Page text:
Urine culture. In some cases, a health care professional may culture your urine to find out what type of bacteria is causing the infection. Urine culture is not required in every case, but is important in certain circumstances, such as having repeated UTIs or certain medical conditions. The results of a urine culture take about 2 days to return and will help your health care professional determine the best treatment for you.

Imaging and other tests

If you have repeated bladder infections or have a complicated infection, a doctor may order imaging tests to look at your urinary tract. A complicated UTI is an infection linked to certain other conditions, such as a kidney stone, or a structural problem in your urinary tract. Read more about imaging tests for your urinary tract.

Doctors may use cystoscopy to look inside the urethra and bladder. Doctors use a cystoscope, a tube-like instrument, during cystoscopy to look for swelling, redness, and other signs of infection in addition to structural problems that may be causing the infection.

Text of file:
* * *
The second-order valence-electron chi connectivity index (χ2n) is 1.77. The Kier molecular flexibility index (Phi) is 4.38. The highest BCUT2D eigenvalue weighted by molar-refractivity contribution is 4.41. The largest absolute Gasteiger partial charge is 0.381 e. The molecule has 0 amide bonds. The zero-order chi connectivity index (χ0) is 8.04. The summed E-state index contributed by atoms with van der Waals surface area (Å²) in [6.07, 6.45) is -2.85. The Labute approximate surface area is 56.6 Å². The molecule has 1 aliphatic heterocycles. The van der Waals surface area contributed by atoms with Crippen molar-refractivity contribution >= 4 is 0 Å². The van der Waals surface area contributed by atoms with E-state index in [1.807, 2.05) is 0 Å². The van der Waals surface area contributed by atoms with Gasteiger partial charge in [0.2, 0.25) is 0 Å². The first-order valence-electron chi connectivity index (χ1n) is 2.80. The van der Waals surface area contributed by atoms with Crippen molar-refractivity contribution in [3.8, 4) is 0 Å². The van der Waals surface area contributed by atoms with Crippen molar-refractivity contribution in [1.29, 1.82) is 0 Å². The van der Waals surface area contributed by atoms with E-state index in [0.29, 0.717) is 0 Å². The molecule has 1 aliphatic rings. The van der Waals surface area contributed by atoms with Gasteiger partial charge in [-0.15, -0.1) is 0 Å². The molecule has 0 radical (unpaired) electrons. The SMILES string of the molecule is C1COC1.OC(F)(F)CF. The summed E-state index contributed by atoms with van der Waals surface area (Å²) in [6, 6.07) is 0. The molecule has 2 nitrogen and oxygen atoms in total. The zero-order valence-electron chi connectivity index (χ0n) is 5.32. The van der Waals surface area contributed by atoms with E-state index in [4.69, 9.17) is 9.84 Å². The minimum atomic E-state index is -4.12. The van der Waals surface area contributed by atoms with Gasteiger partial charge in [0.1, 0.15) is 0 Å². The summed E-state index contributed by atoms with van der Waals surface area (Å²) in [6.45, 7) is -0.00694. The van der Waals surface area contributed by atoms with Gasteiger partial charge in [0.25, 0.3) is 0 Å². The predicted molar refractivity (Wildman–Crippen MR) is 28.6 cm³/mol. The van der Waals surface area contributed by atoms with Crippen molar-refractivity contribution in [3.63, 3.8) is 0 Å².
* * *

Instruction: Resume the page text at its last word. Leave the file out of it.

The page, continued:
Doctors may also use urodynamic testing, which is any procedure that shows how well your bladder, sphincters, and urethra are storing and releasing urine.

Treatment

How do health care professionals treat a bladder infection?

If you have a bladder infection caused by bacteria, a health care professional is likely to prescribe antibiotics. If the diagnosis is not certain, based on your symptoms or lab test results, you may not need antibiotics. Instead, your health care professional will work to find the cause and the best treatment for your symptoms.

Medicines

Which antibiotic you take is based on the type of bacteria causing your infection and any allergies you may have to antibiotics.

The length of treatment depends on

  • how severe the infection is
  • whether your symptoms and infection go away
  • whether you have repeated infections
  • whether you have problems with your urinary tract

Men may need to take antibiotics longer because bacteria can move into the prostate gland, which surrounds the urethra. Bacteria can hide deep inside prostate tissue.

Follow your health care professional’s instructions carefully and completely when taking antibiotics. Although you may feel relief from your symptoms, make sure to take the entire antibiotic treatment.

If needed, a health care professional may prescribe other medicines to relieve any pain or discomfort from your bladder infection.